Detecting Prostate Ca Overdiagnosis
Use of a “nomogram,” – a calculating device for prediction – can estimate individual risks that a screen-detected prostate cancer has been overdiagnosed, according to a study done at the Fred Hutchinson Cancer Research Center in Seattle and published January 6th 2014 in the Journal of the National Cancer Institute.
A release from the publisher notes that the authors used a standard definition of overdiagnosis to refer to a cancer that would not have become symptomatic or clinically identifiable if it had not been detected by screening. Overdiagnosed cancers do not pose a risk to the patient and do not require treatment, which is associated with significant risks of impotence and incontinence. Previous studies have estimated the risk of overdiagnosis for the US population, with results ranging from 23% to 42% of screen detections. However, risks of overdiagnosis can vary considerably depending on the patient's age and tumor characteristics, highlighting the need for a personalized tool to predict the likelihood of overdiagnosis. The nomogram incorporated age, Gleason score (a tool for assessing stages of prostate cancer), and prostate-specific antigen (PSA) level at diagnosis.
Roman Gulati, M.S and colleagues developed the overdiagnosis nomogram to help patients and clinicians make informed treatment decisions about screen-detected prostate cancers. The authors used a microsimulation model to generate virtual life histories for a representative population of US men between 1975 and 2005. Men who develop cancer can be detected based on elevated PSA levels or development of symptoms. The model used prostate cancer incidence data from the Surveillance, Epidemiology, and End Results registry to estimate risks of prostate cancer progression and detection in the absence and presence of PSA screening. A prediction model was then developed to predict individual chances of overdiagnosis (i.e., the chance that other-cause death would precede diagnosis in the absence of PSA screening) given information known at screen detection. The prediction model estimates that the chances of overdiagnosis range from 2.9% to 88.1% depending on patient age, PSA, and Gleason score.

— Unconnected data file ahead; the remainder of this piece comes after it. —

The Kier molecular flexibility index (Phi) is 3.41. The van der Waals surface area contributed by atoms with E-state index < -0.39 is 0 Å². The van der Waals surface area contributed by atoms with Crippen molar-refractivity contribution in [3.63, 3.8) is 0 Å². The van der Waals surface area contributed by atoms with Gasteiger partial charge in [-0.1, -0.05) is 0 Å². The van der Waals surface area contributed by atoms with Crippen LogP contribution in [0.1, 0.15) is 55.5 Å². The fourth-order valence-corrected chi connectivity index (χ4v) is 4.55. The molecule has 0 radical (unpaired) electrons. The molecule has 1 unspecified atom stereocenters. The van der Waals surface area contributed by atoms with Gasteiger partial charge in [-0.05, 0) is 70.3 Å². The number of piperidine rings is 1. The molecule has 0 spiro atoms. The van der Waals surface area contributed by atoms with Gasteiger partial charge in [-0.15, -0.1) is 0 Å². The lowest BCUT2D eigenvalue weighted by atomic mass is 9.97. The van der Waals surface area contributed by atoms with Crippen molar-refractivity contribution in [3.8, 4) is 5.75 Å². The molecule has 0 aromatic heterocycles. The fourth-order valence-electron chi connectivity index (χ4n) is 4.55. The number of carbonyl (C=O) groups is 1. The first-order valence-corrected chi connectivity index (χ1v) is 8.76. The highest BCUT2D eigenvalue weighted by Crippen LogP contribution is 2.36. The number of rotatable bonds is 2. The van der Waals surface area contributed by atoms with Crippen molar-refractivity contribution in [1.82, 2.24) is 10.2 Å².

The authors wrote: "It is hoped that the resulting nomogram, tailored to individual patient characteristics known at diagnosis, will provide useful information for patients and their physicians seeking to weigh the likely harms and benefits of the treatment options available for contemporary screen-detected prostate cancers."